Arizona Fourth Amendment Protection Act

From Wikipedia, the free encyclopedia
Jump to: navigation, search
Arizona Fourth Amendment Protection Act
Arizona State Legislature
Status: Not passed

The Arizona Fourth Amendment Protection Act is a bill proposed in the Arizona legislature that would withdraw state support for collection of metadata and ban the use of warrantless data in courts.[1][2][3]

The bill was introduced into the Arizona Senate by Sen. Kelli Ward on January 22, 2014. It has multiple co-sponsors, including Senate President Andy Biggs.[4][5]

The bill would "ban the state from engaging in activities which help the NSA carry out their warrantless data-collection programs, or even make use of the information on a local level."[6][7]

Content[edit]

The bill would amend Arizona Revised Statutes.[8] Under the proposed legislation, Arizona would not

"provide material support or assistance in any form to any federal agency that claims the power to collect, or comply with any federal law, rule, regulation or order that purports to authorize the collection of, electronic data or metadata of any person pursuant to any action that is not based on a warrant that particularly describes the person, place and thing to be searched or seized."[9]

The bill further prohibits data obtained without a warrant from being used in Arizona courts.[10]

The bill is based on a model act provided by the Tenth Amendment Center and Offnow.[11]

The bill would also prohibit public universities within the state from being "NSA research facilities or recruiting grounds."[12] The NSA has agreements with 166 schools, including two Arizona state universities.[13]

Discussion[edit]

Many lawmakers believed that in the wake of the Snowden disclosures, restoration of public trust would require legislative changes.[5] More than 20 bills have been written with the goal of reigning in government surveillance powers since the disclosures began in June 2013.[4]

Ward explained her introduction of the bill, saying,"There is no question that the NSA program, as it is now being run, violates the Fourth Amendment. This is a way to stop it".[14]

Media quoted Lyle Mann, director of the Arizona Peace Officers Standards and Training board, who opposes the bill, as saying "if they do nothing with the information, something bad is going to happen".[15]

See also[edit]

References[edit]

  1. ^ "SB 1156: An Act amending title 41, chapter 9, Arizona Revised Statutes, by adding article 10; relating to prohibited electronic data collection". Arizona Legislature. Retrieved January 24, 2014.  (further documents at Arizona legislature SB 1156)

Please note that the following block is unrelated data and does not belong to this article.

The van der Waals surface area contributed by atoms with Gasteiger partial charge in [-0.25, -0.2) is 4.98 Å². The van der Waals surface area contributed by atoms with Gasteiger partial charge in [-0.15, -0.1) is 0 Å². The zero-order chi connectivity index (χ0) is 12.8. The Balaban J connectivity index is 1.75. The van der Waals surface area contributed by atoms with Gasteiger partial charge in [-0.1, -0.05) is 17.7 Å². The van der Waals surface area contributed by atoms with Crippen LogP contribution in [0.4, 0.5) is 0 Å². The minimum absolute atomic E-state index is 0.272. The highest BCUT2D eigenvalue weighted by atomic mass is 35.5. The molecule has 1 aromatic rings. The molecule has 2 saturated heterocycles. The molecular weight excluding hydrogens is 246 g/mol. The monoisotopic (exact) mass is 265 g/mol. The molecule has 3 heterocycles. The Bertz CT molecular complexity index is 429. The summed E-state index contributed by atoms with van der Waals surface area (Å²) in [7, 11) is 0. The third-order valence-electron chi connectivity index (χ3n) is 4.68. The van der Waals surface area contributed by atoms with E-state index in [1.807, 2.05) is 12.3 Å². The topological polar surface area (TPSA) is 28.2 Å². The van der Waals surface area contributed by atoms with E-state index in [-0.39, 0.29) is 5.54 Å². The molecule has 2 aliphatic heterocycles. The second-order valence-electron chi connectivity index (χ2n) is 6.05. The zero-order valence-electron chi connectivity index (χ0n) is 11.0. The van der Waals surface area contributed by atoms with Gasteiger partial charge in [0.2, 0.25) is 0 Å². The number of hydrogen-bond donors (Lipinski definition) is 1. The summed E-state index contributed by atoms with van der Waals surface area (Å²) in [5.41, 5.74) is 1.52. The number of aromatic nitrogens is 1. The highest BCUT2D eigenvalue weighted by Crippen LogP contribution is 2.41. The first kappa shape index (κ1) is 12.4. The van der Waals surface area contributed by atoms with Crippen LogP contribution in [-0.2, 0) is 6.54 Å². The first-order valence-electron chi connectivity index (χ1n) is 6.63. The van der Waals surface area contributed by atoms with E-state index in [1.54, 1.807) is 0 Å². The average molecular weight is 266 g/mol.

2. ^ "Arizona first US state to attempt legal resistance to NSA surveillance". The Nation (Colombo, Sri Lanka). Retrieved February 5, 2014. 
  3. ^ "Arizona first US state to attempt legal resistance to NSA surveillance". RT Network. February 5, 2014. Retrieved February 5, 2014. 
  4. ^ a b Gallagher, Rhan. "U.S. Lawmakers Launch Assault on NSA Domestic Snooping". Slate. Retrieved January 18, 2014. 
  5. ^ a b Roberts, Dan. "Patriot Act author prepares bill to put NSA bulk collection 'out of business'". The Guardian (London). Retrieved January 20, 2014. 
  6. ^ Boldin, Michael (November 21, 2013). "Arizona 4th Amendment Protection Act Introduced, Bans Help to NSA, use of Warrantless Data in Court". Tenth Amendment Center Blog. Tenth Amendment Center. Retrieved January 24, 2014. 
  7. ^ Maharrey, Mike (December 9, 2013). "Arizona Legislation Tells NSA 'You’re Not Welcome Here'" (Press release). Tenth Amendment Center. Retrieved January 24, 2014. 
  8. ^ title 41, chapter 9 by adding article 10; see bill text and other data on SB1156 at the Arizona legislature website.
  9. ^ Farivar, Cyrus (January 30, 2014). "How to stop the NSA? Start with new bills at each statehouse, activists say". Ars Technica. Retrieved February 5, 2014. 
  10. ^ Boldin, Michael (January 23, 2014). "Arizona 4th Amendment Protection Act Introduced, Bans Help to NSA, use of Warrantless Data in Court". Tenth Amendment Center Blog. Tenth Amendment Center. Retrieved February 5, 2014. 
  11. ^ "US senators propose bill to shut off NSA's water supply in California". TV-Novosti. January 7, 2014. "Based on the model legislation—the Fourth Amendment Protection Act—first drafted by the Tenth Amendment Center and activists at the Offnow coalition" 
  12. ^ Lach, Eric (December 9, 2013). "Arizona Republican Wants To Stop State From Helping The NSA". Talking Points Memo. Retrieved February 5, 2014. 
  13. ^ "Arizona 4th Amendment Protection Act Introduced, Bans Help to NSA, use of Warrantless Data in Court". Nullify NSA. January 23, 2014. Retrieved February 5, 2014. 
  14. ^ Nelson, Steven (December 9, 2013). "New Legislation Would Ban NSA From Arizona". US News and World Report. Retrieved February 5, 2014. 
  15. ^ Fischer, Howard (February 4, 2014). "Police Group Objects to Bill Blocking Use of Metadata". Arizona Daily Sun (Flagstaff, AZ). Capitol Media Services. Retrieved February 5, 2014. 

External links[edit]